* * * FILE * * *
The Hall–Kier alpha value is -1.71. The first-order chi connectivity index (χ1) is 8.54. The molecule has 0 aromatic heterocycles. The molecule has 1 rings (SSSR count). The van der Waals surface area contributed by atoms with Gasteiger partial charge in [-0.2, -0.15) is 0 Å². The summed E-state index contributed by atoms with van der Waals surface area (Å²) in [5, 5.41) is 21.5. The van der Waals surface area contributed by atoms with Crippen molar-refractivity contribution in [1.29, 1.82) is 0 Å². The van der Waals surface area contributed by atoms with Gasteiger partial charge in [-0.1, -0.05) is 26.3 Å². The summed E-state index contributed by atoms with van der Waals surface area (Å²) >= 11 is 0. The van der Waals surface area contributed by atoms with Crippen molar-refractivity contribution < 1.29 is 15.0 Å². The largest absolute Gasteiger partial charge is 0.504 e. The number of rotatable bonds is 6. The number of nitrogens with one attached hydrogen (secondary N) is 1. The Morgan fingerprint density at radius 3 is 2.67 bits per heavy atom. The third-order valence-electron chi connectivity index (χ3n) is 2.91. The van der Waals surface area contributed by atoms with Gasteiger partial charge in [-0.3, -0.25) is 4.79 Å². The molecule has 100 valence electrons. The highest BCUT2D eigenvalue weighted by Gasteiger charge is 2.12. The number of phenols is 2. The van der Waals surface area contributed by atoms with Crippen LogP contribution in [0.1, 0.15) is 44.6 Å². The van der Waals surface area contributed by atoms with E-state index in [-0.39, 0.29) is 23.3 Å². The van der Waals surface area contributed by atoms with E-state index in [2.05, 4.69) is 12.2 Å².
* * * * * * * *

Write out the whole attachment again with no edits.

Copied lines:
The Hall–Kier alpha value is -1.71. The first-order chi connectivity index (χ1) is 8.54. The molecule has 0 aromatic heterocycles. The molecule has 1 rings (SSSR count). The van der Waals surface area contributed by atoms with Gasteiger partial charge in [-0.2, -0.15) is 0 Å². The summed E-state index contributed by atoms with van der Waals surface area (Å²) in [5, 5.41) is 21.5. The van der Waals surface area contributed by atoms with Crippen molar-refractivity contribution in [1.29, 1.82) is 0 Å². The van der Waals surface area contributed by atoms with Gasteiger partial charge in [-0.1, -0.05) is 26.3 Å². The summed E-state index contributed by atoms with van der Waals surface area (Å²) >= 11 is 0. The van der Waals surface area contributed by atoms with Crippen molar-refractivity contribution < 1.29 is 15.0 Å². The largest absolute Gasteiger partial charge is 0.504 e. The number of rotatable bonds is 6. The number of nitrogens with one attached hydrogen (secondary N) is 1. The Morgan fingerprint density at radius 3 is 2.67 bits per heavy atom. The third-order valence-electron chi connectivity index (χ3n) is 2.91. The van der Waals surface area contributed by atoms with Gasteiger partial charge in [-0.3, -0.25) is 4.79 Å². The molecule has 100 valence electrons. The highest BCUT2D eigenvalue weighted by Gasteiger charge is 2.12. The number of phenols is 2. The van der Waals surface area contributed by atoms with Crippen LogP contribution in [0.1, 0.15) is 44.6 Å². The van der Waals surface area contributed by atoms with E-state index in [-0.39, 0.29) is 23.3 Å². The van der Waals surface area contributed by atoms with E-state index in [2.05, 4.69) is 12.2 Å².